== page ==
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Let $X$ be a random vector in $\mathbb{R}^p$, where $p\geq 2$, with the following property: Any two uncorrelated marginals are independent. Formally:

(1) For any $\alpha,\beta\in \mathbb{R}^p$, if $Cov(\alpha^TX,\beta^TX)=0$ then $\alpha^TX$ and $\beta^TX$ are independent.

Is $X$ necessarily joint Gaussian?


A similar question has been asked here. Though that question is about a pair of random variables, while mine is about all marginals of a single random vector.

The Bernoulli example given there does not satisfy (1). Let $R:=(R_1,R_2)$ be a vector whose components are two independent symmetric Bernoulli random variables (uniformly distributed on $\{-1,+1\}$. Their covariance is: $$ E[\alpha^TR\beta^TR]=\alpha_1\beta_1+\alpha_2\beta_2=\alpha^T\beta $$ Now take $\alpha=(1,2)$ and $\beta=(-2,1)$. It holds that $\alpha^T\beta=0$. Yet, the event $\alpha^TR=3$ occurs if and only if $R=(1,1)$, which occurs if and only if $\beta^TR=-1$. So, the random vector $R$ does not satisfy (1).

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    $\begingroup$ A step in the right direction is the Herschel-Maxwell Theorem. It states that if the distribution of $X$ is rotationally invariant in addition to (1), then the components of $X$ are normal. $\endgroup$
    – Idontgetit
    Sep 4, 2023 at 8:39
  • $\begingroup$ Are the marginal distributions of $X$ assumed to by Gaussian? this is the key for answering here $\endgroup$
    – Spätzle
    Sep 5, 2023 at 11:21
  • $\begingroup$ @Spätzle, the only assumption is (1). So, the marginals are not assumed to be Gaussian. $\endgroup$
    – Idontgetit
    Sep 5, 2023 at 15:05
  • $\begingroup$ The thing here with Herschel-Maxwell is that it requires all components to be independent. Here, you only know that "Any two uncorrelated marginals are independent", not that all of the components are independent. $\endgroup$
    – Spätzle
    Sep 6, 2023 at 10:05
  • $\begingroup$ Also, there's something strange with the definition - the marginals of $X$ should be $x_1,x_2,$ etc. If you're going for two marginals being uncorrelated, that would be a linear combination with scalars, e.g. $ax_1+bx_2$. Using the $Cov$ operator on $\alpha^TX,\beta^TX$ is in fact the autocorrelation function of the vector and has little to do with the marginals themselves, and we can do almost nothing with the joint distro of $\alpha^TX,\beta^TX$. $\endgroup$
    – Spätzle
    Sep 6, 2023 at 13:15

2 Answers 2

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The answer is yes. This is a consequence of the Darmois-Skitovich theorem. It states that if $X_1,\ldots,X_p$ are independent and $\alpha_i,\beta_i\neq 0$ for all $i\in\{1,\ldots,p\}$, then $\alpha^TX$ and $\beta^TX$ are independent only if all $X_i$ are Gaussian.

Suppose (1) is true. Note that without loss of generality, we may assume $\mathbb{E}[X]=0$ and $\mathbb{E}[XX^T]=I$, so that $Cov(\alpha^TX,\beta^TX)=\alpha^T\beta$. First, choose $\alpha,\beta$ as the coordinate unit vectors to show $X_1,\ldots,X_p$ are independent by (1). Next, choose any orthogonal $\alpha,\beta$ with nonzero coefficients. By (1), $\alpha^TX$ and $\beta^TX$ are independent. So, by the Darmois-Skitovich theorem, $X_1,\ldots,X_p$ are Gaussians. As $X_1,\ldots,X_p$ are independent Gaussians, $X$ is joint Gaussian.

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I can't quite proof it, but i think that yes, $X$ has to be Gaussian. Also as a point of nomenclature: I'd call $\alpha^TX$ a linear combination.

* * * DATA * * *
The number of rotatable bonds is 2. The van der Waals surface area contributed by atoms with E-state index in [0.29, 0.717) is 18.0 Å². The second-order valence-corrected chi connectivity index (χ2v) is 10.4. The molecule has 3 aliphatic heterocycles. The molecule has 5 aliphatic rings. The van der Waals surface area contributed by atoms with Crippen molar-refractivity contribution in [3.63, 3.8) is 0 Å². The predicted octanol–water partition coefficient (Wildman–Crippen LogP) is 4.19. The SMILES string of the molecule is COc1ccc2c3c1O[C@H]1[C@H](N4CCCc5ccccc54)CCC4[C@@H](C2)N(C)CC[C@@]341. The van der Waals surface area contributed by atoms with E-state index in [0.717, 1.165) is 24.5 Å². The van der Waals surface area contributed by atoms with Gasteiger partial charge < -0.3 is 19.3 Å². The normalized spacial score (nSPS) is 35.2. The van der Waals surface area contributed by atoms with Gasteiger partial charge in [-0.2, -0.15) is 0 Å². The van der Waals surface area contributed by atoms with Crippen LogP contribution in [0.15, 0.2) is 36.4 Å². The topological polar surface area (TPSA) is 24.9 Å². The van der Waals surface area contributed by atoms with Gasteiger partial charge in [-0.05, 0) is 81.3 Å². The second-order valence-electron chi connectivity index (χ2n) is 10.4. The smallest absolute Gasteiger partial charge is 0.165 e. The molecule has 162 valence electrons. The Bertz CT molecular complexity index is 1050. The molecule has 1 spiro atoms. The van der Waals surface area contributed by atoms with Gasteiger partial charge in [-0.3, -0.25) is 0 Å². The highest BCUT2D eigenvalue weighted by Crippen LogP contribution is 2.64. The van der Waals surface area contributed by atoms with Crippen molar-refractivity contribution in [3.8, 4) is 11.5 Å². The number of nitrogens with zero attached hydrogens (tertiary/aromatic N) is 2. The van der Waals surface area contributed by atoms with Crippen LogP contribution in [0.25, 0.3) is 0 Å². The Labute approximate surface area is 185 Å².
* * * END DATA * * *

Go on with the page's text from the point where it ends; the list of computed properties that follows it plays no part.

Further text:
Now let's say $E[X] = \vec 0$ and $Cov(X) = \Sigma$, with $\Sigma$ being symmetric and positive definite, i.e. non degenerate. Then we can decomposition $$\Sigma = V \begin{pmatrix} \lambda_{1} & &0 \\ & \ddots & \\ 0& & \lambda_{p} \end{pmatrix} V^T $$ $V$ being an orthogonal matrix of eigenvectors, and $\lambda$ representing the eigenvalues, This then allows us to define the also symmetric and positive definite: $$\Sigma^{-1/2} = V \begin{pmatrix} \frac{1}{\sqrt\lambda_{1}} & & 0\\ & \ddots & \\ 0& & \frac{1}{\sqrt\lambda_{p}} \end{pmatrix} V^T $$

Now consider $Z := \Sigma^{-1/2}X$, with $$ Cov(Z) = Cov(\Sigma^{-1/2}X) = (\Sigma^{-1/2})^T \Sigma \Sigma^{-1/2} = I_p $$

Since each component $Z_i$ of $Z$ is just linear combination of $X$ they are all independent by condition (1). Also for any orthogonal matrix $H$, i.e. any kind of rotation, $Cov(HZ) = H^TI_pH = H^TH = I_p$, so we have "rotational independence".

I can't rigorously proof that rotational symmetry follows from rotational independence, but non rigorously, any non rotational symmetric "feature" of the joint distribution would have to be parallel to an axis and this is a property that does not survive rotation.

If we accept that argument then by Herschel Maxwell $Z\sim \mathcal N (\vec 0, I_p)$ and therefore $\Sigma^{1/2}Z = X \sim \mathcal N (\vec 0, \Sigma)$.

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  • $\begingroup$ Thank you for your answer Lukas! Indeed, we can assume mean zero and identity covariance without loss of generality. Identity covariance matrix and independent components does not imply rotational invariance, however, the symmetric Bernoulli distribution is a counterexample. So, unfortunately the argument does not work. $\endgroup$
    – Idontgetit
    Sep 11, 2023 at 8:09
  • $\begingroup$ It's not just $Z$ that is independent but each rotation of $Z$, $Y = HZ = H\Sigma^{-1/2}X$ is independent as well. Take two iid Bernoulli on ${-1, 1}$ and rotate it by 45 degrees: Now $P(Y_2 = 0) = 0.5$, but $P(Y_2 = 0|Y_1 = \sqrt{2}) = 1$ $\endgroup$ Sep 11, 2023 at 8:21
  • $\begingroup$ I guess if $p = 1$, then yeah. There are counterexamples, but that is not that interesting. $\endgroup$ Sep 11, 2023 at 8:25

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